The consistency concept provides reliability and uniformity to financial statement. As per the consistency concept, a particular item will be treated in the same manner repeatedly. The financial statements should be based on the prudent concept, where when in doubt the worst possible outcome should be recorded (Vickerstaff & Johal, 2014).
Thus it is evident that accounting concepts provide consistency and reliability to accounting records and financial statements. Accounting concepts design financial records to match the dynamic business environment, and as per the requirements of the users of the financial statements.
There are various accounting systems that could be implemented within a business. However there are two main accounting systems namely; manual accounting systems and computerised accounting systems. Manual accounting systems are traditional and well-crafted systems which usually include; cash books, sales and purchase day books and petty-cash books. Manual accounting systems are based on fundamental accounting concepts and are labour intensive and require a large amount of paperwork. On the contrary, computerized accounting systems are machine intensive, thus are faster and more accurate than manual accounting systems, However the initial investment required for computer accounting systems are quite high (Hall, 2012).
When determining the structure of accounting systems to be implemented within the organisation, there are a plethora of factors that should be examined. For small businesses with a small amount of transactions, investing in costly computerized systems would be unnecessary. A manual system would be sufficient. However for large organisations, implementing a computerized accounting system would be extremely important due to their voluminous transactions. Therefore, the size of the business is a major deciding factor of the structure of the accounting systems. The level of accuracy and precision required, capability, capacity and requirement of the business are few other factors that should be considered when determining the structure of the accounting system within the business (Hansen & Mowen, 2005).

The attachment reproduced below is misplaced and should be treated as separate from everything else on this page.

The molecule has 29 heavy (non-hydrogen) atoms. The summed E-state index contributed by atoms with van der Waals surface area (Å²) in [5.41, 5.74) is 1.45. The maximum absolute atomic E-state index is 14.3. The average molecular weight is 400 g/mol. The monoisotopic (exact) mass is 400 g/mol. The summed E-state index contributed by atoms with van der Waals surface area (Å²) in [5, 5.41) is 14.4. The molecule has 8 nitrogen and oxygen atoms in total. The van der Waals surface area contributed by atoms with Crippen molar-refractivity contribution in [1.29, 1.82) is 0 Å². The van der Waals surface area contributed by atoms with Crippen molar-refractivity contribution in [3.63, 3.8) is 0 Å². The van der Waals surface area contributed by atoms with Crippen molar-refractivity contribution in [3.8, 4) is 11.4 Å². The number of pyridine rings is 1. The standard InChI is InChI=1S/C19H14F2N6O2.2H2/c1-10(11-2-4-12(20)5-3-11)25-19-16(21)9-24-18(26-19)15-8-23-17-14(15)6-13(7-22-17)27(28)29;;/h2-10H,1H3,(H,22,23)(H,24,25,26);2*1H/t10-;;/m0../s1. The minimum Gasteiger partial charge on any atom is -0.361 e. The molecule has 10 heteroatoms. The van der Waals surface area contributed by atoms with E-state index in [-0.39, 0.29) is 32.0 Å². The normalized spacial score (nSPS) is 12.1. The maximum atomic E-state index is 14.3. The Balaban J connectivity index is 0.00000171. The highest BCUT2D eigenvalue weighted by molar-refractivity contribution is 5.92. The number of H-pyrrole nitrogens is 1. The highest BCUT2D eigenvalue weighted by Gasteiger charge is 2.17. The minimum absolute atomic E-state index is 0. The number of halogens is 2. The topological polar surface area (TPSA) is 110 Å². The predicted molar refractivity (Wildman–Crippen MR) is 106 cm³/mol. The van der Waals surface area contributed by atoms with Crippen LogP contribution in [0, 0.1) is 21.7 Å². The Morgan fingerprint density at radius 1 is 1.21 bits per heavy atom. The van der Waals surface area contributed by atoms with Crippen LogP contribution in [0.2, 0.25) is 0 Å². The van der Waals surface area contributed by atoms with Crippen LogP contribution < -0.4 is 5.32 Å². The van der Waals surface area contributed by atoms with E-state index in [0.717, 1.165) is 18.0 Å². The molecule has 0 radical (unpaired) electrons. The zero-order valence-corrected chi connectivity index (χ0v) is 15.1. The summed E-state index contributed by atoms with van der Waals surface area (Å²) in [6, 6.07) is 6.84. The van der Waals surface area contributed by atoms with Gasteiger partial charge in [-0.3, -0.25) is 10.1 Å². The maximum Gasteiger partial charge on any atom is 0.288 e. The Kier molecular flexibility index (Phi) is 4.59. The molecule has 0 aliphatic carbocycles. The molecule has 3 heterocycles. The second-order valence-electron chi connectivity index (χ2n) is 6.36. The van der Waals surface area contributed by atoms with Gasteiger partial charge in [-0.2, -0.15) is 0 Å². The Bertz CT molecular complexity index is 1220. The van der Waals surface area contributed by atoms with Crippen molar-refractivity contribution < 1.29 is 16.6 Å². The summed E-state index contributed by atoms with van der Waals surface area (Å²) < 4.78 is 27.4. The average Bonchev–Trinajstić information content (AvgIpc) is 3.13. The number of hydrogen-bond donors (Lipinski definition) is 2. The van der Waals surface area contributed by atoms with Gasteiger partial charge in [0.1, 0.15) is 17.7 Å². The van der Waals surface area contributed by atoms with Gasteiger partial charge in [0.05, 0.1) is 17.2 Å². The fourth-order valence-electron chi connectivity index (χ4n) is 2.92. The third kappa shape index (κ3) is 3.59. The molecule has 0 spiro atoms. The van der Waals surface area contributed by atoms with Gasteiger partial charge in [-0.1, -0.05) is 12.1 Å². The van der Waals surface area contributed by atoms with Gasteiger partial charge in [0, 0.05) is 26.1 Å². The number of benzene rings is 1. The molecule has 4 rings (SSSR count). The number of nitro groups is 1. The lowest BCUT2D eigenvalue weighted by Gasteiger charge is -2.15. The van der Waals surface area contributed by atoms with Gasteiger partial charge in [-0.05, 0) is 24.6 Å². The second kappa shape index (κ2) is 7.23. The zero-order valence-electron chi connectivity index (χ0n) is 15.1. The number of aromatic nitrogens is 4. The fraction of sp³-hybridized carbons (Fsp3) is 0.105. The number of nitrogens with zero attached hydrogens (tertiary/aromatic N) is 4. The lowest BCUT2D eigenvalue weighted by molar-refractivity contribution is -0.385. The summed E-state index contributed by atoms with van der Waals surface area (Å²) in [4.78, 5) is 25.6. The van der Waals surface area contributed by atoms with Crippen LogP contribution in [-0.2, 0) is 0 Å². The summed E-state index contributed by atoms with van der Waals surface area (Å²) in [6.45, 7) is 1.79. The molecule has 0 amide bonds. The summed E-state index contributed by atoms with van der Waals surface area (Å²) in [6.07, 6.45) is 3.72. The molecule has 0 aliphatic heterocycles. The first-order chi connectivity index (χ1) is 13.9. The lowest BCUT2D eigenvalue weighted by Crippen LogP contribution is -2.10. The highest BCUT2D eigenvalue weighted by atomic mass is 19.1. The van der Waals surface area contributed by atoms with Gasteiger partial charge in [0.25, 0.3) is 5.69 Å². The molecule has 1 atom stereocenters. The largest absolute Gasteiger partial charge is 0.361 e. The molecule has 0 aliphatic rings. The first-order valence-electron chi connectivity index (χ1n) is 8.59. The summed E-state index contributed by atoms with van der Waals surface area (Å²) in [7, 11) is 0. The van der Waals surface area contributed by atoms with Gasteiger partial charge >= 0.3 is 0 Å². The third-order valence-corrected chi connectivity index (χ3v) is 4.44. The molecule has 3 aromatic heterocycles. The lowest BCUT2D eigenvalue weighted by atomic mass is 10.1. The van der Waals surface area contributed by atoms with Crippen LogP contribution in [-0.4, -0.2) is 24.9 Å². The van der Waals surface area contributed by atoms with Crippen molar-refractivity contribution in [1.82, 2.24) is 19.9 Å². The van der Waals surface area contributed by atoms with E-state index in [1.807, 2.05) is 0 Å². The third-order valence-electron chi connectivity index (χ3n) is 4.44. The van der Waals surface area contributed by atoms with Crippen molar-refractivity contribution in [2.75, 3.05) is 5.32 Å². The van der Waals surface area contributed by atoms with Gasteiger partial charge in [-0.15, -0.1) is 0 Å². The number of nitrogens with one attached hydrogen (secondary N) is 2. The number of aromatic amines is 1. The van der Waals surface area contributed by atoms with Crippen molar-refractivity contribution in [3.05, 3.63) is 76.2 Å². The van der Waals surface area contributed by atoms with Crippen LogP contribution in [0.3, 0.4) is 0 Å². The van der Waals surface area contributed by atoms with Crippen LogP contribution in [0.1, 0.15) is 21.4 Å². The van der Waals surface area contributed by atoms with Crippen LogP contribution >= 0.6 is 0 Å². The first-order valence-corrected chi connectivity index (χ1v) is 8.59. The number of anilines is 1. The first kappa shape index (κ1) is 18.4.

The reports discussed the various types and purposes of accounting records and the numerous accounting concepts that govern them. It was evident through the discussion that organised, precise and accurate accounting records should be maintained within the business to ensure the stability of the business.
To: Board of Directors
From: Business Analyst
Date: 13th April 2014
Subject: Evaluating importance of business risk management and implications of non-compliance with financial regulations and negligence on business risk management.
Business risk management is a systematic process carried out to identify, prioritize, and draw plausible actions to mitigate unforeseen future risk facing entities beforehand; to ensure the possible penalties are minimized facilitating continuous business operation. There are internal and external risk factors. Financial, employee, strategic, and innovation risk are commonly faced internal risk factors whereas external risk factors are governed by factors such as health and safety, political environment, and degree of compliance. This report analyses the importance of business risk management and the impacts of weak risk management practices to a business operation.
Importance of business risk management
Risk management is of growing importance due to number of reasons. Local and global legislation is continuously becoming stringent implying the need for strategic risk management processes and practices for an entity to succeed. In the past companies simply tend to mitigate their financial and nom-financial losses due to unforeseen events via insurance schemes which is no longer the cheapest option. Even the insurance companies expect effective risk management in the end of the clients which has made insurance claiming quite challenging often leading the clients to bear the losses (Hampton, 2009, p.18). The business environment is dynamic and the attitudes of customers, management, employees, and general public are changing drastically. Globalization and professionalism adapted by the entities enhancing competition in local and global markets excessively demand for effective and efficient risk management practices to preserve their market share mitigating future risks.